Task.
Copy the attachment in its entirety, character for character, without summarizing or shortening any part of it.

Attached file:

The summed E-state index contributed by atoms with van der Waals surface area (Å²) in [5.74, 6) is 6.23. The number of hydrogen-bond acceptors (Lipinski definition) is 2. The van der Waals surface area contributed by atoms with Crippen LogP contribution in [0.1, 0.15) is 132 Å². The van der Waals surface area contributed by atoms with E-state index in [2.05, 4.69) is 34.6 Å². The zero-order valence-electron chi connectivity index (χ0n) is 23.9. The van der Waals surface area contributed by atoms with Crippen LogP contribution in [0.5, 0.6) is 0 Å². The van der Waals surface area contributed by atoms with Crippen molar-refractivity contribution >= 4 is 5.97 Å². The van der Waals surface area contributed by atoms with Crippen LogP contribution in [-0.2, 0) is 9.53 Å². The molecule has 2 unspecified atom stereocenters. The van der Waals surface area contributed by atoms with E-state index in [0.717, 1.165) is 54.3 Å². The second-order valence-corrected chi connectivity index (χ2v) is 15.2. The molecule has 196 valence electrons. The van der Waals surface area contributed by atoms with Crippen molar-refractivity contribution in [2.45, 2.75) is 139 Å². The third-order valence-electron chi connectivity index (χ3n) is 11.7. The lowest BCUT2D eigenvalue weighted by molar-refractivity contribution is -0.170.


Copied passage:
The summed E-state index contributed by atoms with van der Waals surface area (Å²) in [5.74, 6) is 6.23. The number of hydrogen-bond acceptors (Lipinski definition) is 2. The van der Waals surface area contributed by atoms with Crippen LogP contribution in [0.1, 0.15) is 132 Å². The van der Waals surface area contributed by atoms with E-state index in [2.05, 4.69) is 34.6 Å². The zero-order valence-electron chi connectivity index (χ0n) is 23.9. The van der Waals surface area contributed by atoms with Crippen LogP contribution in [0.5, 0.6) is 0 Å². The van der Waals surface area contributed by atoms with Crippen molar-refractivity contribution >= 4 is 5.97 Å². The van der Waals surface area contributed by atoms with Crippen LogP contribution in [-0.2, 0) is 9.53 Å². The molecule has 2 unspecified atom stereocenters. The van der Waals surface area contributed by atoms with E-state index in [0.717, 1.165) is 54.3 Å². The second-order valence-corrected chi connectivity index (χ2v) is 15.2. The molecule has 196 valence electrons. The van der Waals surface area contributed by atoms with Crippen molar-refractivity contribution in [2.45, 2.75) is 139 Å². The third-order valence-electron chi connectivity index (χ3n) is 11.7. The lowest BCUT2D eigenvalue weighted by molar-refractivity contribution is -0.170.